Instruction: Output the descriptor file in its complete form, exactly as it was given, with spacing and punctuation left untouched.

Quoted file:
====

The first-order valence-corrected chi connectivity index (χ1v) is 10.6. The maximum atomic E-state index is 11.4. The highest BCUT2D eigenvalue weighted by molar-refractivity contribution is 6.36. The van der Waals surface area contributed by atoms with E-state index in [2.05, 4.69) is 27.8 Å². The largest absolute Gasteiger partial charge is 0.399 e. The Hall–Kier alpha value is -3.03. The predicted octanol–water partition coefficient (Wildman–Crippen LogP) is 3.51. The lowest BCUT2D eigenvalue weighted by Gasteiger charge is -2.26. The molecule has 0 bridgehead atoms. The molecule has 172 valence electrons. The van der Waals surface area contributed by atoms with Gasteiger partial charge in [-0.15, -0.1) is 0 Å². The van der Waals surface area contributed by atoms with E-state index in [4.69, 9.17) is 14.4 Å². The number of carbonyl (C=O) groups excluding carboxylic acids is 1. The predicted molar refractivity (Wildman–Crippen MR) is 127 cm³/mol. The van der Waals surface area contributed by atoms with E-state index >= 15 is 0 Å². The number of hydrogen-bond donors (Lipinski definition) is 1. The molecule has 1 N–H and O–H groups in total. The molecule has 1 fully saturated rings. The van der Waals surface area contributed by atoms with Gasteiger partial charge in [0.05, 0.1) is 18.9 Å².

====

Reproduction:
The first-order valence-corrected chi connectivity index (χ1v) is 10.6. The maximum atomic E-state index is 11.4. The highest BCUT2D eigenvalue weighted by molar-refractivity contribution is 6.36. The van der Waals surface area contributed by atoms with E-state index in [2.05, 4.69) is 27.8 Å². The largest absolute Gasteiger partial charge is 0.399 e. The Hall–Kier alpha value is -3.03. The predicted octanol–water partition coefficient (Wildman–Crippen LogP) is 3.51. The lowest BCUT2D eigenvalue weighted by Gasteiger charge is -2.26. The molecule has 0 bridgehead atoms. The molecule has 172 valence electrons. The van der Waals surface area contributed by atoms with Gasteiger partial charge in [-0.15, -0.1) is 0 Å². The van der Waals surface area contributed by atoms with E-state index in [4.69, 9.17) is 14.4 Å². The number of carbonyl (C=O) groups excluding carboxylic acids is 1. The predicted molar refractivity (Wildman–Crippen MR) is 127 cm³/mol. The van der Waals surface area contributed by atoms with E-state index >= 15 is 0 Å². The number of hydrogen-bond donors (Lipinski definition) is 1. The molecule has 1 N–H and O–H groups in total. The molecule has 1 fully saturated rings. The van der Waals surface area contributed by atoms with Gasteiger partial charge in [0.05, 0.1) is 18.9 Å².